New hemp laws passed during the 2019 Texas legislative session recently went into effect. Keri Blakinger covers criminal justice for the Houston Chronicle, and says one bill, legalizing hemp products with 0.3% or less THC, mirrors a similar federal regulation, implemented last year.
“The Texas law defines hemp as anything that has less than 0.3% THC, and marijuana is anything that’s more than that,” Blakinger says.
She says hemp and marijuana both come from the cannabis plant. But aside from the difference in THC amounts, hemp is also used very differently than marijuana. Hemp is often spun into fiber and used to make clothes; its THC count is so low that it has little value as an intoxicant. Marijuana, on the other hand, is almost exclusively used as a drug for recreational or medical purposes.
The problem now, in Texas, is that the state doesn’t have the right equipment to effectively test cannabis samples to tell the difference between hemp and marijuana. Before the new law, its instruments only needed to determine whether the material was cannabis or not.
“Now, they need to actually know the amount of THC, and that requires a different kind of testing,” Blakinger says. “They would have to purchase expensive equipment that they currently don’t have.”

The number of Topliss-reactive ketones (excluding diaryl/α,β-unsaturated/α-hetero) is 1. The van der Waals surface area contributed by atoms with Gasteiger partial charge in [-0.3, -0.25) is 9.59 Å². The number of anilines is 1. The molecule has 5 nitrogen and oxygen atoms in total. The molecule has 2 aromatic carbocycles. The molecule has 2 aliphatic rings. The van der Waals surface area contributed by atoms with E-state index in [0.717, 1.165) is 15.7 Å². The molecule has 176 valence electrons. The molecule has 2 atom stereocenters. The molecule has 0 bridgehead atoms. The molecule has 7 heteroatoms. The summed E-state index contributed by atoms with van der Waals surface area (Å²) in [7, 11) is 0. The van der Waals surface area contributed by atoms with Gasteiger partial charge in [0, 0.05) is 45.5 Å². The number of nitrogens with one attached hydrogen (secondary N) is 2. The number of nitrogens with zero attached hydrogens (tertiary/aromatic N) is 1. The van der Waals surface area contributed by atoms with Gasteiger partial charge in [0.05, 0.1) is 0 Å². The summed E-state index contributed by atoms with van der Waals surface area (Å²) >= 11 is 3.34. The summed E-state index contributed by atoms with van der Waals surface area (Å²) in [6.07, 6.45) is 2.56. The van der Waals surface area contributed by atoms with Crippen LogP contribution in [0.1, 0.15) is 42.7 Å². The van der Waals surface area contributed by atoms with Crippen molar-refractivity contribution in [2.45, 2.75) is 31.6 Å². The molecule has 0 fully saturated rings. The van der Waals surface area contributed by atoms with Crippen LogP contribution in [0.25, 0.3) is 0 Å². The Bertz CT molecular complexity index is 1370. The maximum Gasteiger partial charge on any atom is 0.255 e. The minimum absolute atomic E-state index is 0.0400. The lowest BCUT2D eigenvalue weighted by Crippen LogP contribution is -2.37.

She says “edibles” – things like brownies and gummy candies that are laced with marijuana, are especially hard to test with the equipment the state currently uses. Law enforcement would need to invest in forensic-grade testing machines, she says.
“To actually do criminal prosecutions, the equipment would be $300,000 to $400,000,” Blakinger says. “So they can’t test – they can’t prove a case beyond a reasonable doubt that it’s marijuana as opposed to hemp.”
But Blakinger says it’s not clear whether lawmakers realized that the testing would be a problem when they passed the law. She says there’s one lab in Texas capable of doing the more sophisticated testing, but it wouldn’t be able to handle demand from across the state.
She says right now, it’s up to each jurisdiction to decide how to prosecute marijuana charges.
“In Harris County, they’re still going to refer you to the diversion program that they have, but if you refuse it, they’re only going to prosecute if police can somehow come back with a lab test saying this is definitely marijuana,” Blakinger says. “Which, as of now, is very difficult to do.”
Some counties are continuing to prosecute marijuana cases even if they have to wait until testing improves.
Tarrant County, on the other hand, has thrown out some cases.
“Everyone’s handling it a little differently. There doesn’t seem to be a consensus on the criminal justice side,” Blakinger says.
Written by Caroline Covington.